One Teenager in Ten

 

“In this life, things are much harder than in the afterworld/ In this life, you’re on your own!”—Prince

High school is a laugh riot.  It’s a jolly funhouse where the unpopular and the unusual are punished for their crimes against conformity with a topsy-turvy ridicule.  Here, overweight boys have “due dates”, homely girls are proposed marriage by homecoming kings, underwear waistbands are wedgied into easy carrying handles for Special Ed students, and exchange students, (regardless of country of origin) are addressed in mock Chinese.  In this swarming mosh pit of ha!rassment, powered by sweaty insecurity and raw, smelly fear,  homophobia stands as the indisputable height of hilarity.  At least that’s how I remember it.

“Gay” was the Golden God of Comedy at my Iowa high school back in 1985.  It was the sun that shined down on an otherwise unfunny and frighteningly confusing world and made it all worthy of a ridicule most amusing.  Anything could be “gay”, and therefore hilarious: a pack of Lit’l Smokies dog-piled on a cafeteria tray, “True” by Spandau Ballet, the color green and all who wore it on Thursday.  Behaviors were “gay”, too: raising one’s hand in class, missing a foul shot during a gym class basket ball game, wearing one’s backpack over both shoulders as opposed to the heterosexually-mandated right shoulder.  The entire marching band was apparently gay, and so were the Choir and the Drama Club.  But they called themselves the Glee Club and The Thespians, so weren’t they just asking for it?

The Golden Gay God of Comedy was capricious.  His ways were mysterious.  Amazingly, not even heterosexuality provided an adequate defense against The Gay.  Prince was a perfect example.  Anyone who’d heard his Purple Rain album, (and only the Amish and the deaf hadn’t) had witnessed Prince’s very vigorous love of the ladies.  Its most notorious track,   “Darling Nikki”, was an epic ode to boy/girl frottage practically tailored to the heterosexual fumblings of the typical teenager, yet the man who had composed and performed it?  Gay, gay, gay.   It could be argued that, like the Glees and the Thespians, Prince had in his own way “asked for it.”  He did, after all, wear high heels and make up, but so did Vince Neil of Motley Crue.  Yet nobody called Vince Neil gay.  And thus was the delightful cruelty of the Golden Gay God of Comedy.

When I moved from Ohio to this Iowa High School, I found myself a permanent inhabitant within the crosshairs of the Golden Gay God of Comedy.  My favorite paisley shirt was gay.  My red hair was gay.  My glasses were gay.  My inability to put a ball in a hoop was gay.  I was president of the Student Librarians, a post I’d accepted with the purposeful solemnity worthy of the Gayest of the Gay.  As fate would have it, I really was gay, which put a weirdly embarrassing spin on my relationship to the Golden Gay God of Comedy.  How unfair, yet undeniably dead-on he was!  He had called a duck a duck, and what could I do but quack “You got me there, bub!”?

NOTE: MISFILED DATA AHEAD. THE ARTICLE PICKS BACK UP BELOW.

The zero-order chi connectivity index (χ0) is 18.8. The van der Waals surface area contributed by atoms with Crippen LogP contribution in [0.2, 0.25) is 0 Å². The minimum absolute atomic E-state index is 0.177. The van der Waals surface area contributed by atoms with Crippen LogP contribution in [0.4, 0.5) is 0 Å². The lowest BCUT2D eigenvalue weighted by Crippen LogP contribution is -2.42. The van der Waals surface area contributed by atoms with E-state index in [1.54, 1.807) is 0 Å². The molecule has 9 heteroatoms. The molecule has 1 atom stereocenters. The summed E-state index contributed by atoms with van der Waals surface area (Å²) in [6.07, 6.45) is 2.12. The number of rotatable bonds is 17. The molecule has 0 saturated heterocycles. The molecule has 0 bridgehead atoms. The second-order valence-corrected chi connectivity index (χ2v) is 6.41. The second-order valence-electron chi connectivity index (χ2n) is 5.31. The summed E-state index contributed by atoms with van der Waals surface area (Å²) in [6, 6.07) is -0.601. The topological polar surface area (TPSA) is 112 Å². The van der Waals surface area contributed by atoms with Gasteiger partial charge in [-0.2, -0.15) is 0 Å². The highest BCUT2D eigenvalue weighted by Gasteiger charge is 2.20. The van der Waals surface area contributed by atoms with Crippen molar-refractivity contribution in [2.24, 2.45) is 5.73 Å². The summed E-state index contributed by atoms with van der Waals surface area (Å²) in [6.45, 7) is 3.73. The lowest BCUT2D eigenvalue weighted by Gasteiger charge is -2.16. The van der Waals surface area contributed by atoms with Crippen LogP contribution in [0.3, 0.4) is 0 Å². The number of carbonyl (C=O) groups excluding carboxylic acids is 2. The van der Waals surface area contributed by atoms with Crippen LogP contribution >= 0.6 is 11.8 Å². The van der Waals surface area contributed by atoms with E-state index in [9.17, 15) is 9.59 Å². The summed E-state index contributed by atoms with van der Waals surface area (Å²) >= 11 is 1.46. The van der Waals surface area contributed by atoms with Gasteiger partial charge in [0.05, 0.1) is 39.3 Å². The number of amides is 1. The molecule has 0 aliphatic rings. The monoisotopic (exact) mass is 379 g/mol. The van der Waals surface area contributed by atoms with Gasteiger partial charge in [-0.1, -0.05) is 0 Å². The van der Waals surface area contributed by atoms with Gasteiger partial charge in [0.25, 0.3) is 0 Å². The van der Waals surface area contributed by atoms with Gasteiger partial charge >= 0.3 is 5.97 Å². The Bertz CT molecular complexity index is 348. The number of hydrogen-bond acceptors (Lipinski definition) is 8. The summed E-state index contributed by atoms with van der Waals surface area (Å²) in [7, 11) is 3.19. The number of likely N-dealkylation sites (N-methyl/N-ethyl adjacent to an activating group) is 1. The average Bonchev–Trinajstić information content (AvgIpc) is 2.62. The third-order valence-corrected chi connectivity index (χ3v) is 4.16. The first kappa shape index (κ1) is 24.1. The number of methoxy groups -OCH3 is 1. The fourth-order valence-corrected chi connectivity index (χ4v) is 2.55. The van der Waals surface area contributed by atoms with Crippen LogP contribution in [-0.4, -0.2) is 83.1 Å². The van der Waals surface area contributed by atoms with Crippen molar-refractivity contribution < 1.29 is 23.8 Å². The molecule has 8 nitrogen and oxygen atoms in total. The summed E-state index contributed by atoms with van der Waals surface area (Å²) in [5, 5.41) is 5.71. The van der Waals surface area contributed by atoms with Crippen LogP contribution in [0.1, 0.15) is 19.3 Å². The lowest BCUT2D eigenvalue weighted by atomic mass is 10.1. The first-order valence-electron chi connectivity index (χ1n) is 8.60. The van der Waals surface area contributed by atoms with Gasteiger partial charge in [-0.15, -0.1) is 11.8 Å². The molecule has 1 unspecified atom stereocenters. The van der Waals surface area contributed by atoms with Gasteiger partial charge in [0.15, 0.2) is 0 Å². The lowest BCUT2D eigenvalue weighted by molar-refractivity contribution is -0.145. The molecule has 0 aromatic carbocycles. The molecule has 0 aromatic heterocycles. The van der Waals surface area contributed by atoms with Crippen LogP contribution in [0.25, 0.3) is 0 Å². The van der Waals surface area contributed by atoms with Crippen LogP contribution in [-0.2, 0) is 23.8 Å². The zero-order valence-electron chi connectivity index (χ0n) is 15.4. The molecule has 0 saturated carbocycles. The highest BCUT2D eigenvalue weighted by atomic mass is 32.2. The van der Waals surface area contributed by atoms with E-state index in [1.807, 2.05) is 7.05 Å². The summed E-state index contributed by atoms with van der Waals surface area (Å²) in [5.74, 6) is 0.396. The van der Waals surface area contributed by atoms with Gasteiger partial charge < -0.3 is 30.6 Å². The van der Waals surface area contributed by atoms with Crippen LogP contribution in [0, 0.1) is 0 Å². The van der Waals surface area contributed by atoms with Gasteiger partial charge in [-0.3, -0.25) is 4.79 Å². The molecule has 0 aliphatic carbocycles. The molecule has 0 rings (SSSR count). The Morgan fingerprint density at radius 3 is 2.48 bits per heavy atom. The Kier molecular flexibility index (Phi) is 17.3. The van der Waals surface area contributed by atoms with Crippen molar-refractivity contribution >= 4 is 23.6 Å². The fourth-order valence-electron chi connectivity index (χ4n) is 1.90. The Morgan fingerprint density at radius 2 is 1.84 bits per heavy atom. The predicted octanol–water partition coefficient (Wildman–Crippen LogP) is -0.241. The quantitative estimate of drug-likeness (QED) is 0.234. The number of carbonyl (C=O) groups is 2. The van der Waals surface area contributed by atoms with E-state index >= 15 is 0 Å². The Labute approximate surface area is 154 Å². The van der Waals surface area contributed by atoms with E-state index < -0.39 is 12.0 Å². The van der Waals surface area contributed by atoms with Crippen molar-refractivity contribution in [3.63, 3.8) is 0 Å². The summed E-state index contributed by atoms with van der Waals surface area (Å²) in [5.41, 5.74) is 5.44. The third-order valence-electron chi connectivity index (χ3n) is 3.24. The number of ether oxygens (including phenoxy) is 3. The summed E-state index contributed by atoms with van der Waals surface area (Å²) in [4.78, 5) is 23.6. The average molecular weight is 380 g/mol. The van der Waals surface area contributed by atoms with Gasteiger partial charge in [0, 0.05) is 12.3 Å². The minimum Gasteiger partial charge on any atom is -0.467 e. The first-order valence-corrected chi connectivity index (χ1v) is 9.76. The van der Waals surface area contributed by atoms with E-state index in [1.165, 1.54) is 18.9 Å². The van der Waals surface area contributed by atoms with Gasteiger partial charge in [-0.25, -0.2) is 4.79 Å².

I paid dearly for my hilarious gayness, and my own personal bill collector was comedian Chuck “Smith.”  Who at my Iowa High School could deny his uproarious stylings?  The spectacle of the redheaded new girl in the weird shirt with spit in her hair, getting groped by a “lezzie!”-squealing Chuck, filled the hallways with deafening laughter.  Such rollicking high jinks!

Since the story I’m telling is sarcastic, satirically-tinged autobiography, I’m going to skip over the part where I cried when I got home and was afraid to go to school and hated the entire world for what had happened to me.  In fact, I became physically ill while reliving 1985 in the writing of the first draft of this story.  Because there is no crying allowed in sarcastic, satirically-tinged autobiography, I’ll jump right over the abundantly obvious fact that what happened to me was very, very painful and will now mercifully deliver us all to the part where I decided to turn things around and fight hilarity with hilarity.

The fact of the matter was: I was much funnier than Chuck.  Even though I was too inward and awkward at the time to let anyone else know it, I knew it.  It galled me to be on the outside of the joke, looking in at its heart and soul, which was ironically enough, my own victimization.   The Golden Gay God of Comedy may have ruled the school with his nonsensical and pitiless jurisprudence, but it was plain to me that he had a very sub-par servant in Chuck “Smith”.  I mean, really: calling a lesbian a lesbian?   It was the most uninspired put-down, ever.  The personal disappointment was bad enough, but how was I expected to hold my head up amongst the pregnant fat boys or the portable special ed students?

Which brings me to the book One Teenager in Ten: Writings by Gay and Lesbian Youth.  Published in 1983 by Alyson Press and edited by Ann Heron, the book was packed to bursting with the testimonies of people like me.  One Teenager In Ten had unceremoniously arrived at the Library of my Iowa High School one spring day, innocuously packed in a cardboard box along with over a dozen paperbacks of sundry and disparate subject matter.  As was my duty as the President of the Student Librarians and the Gayest of the Gay, I had glued the pocket in the front cover myself, and never dared to ask where it came from or who had ordered it.  I snuck it home without committing my name to the check-out card and read it in one night.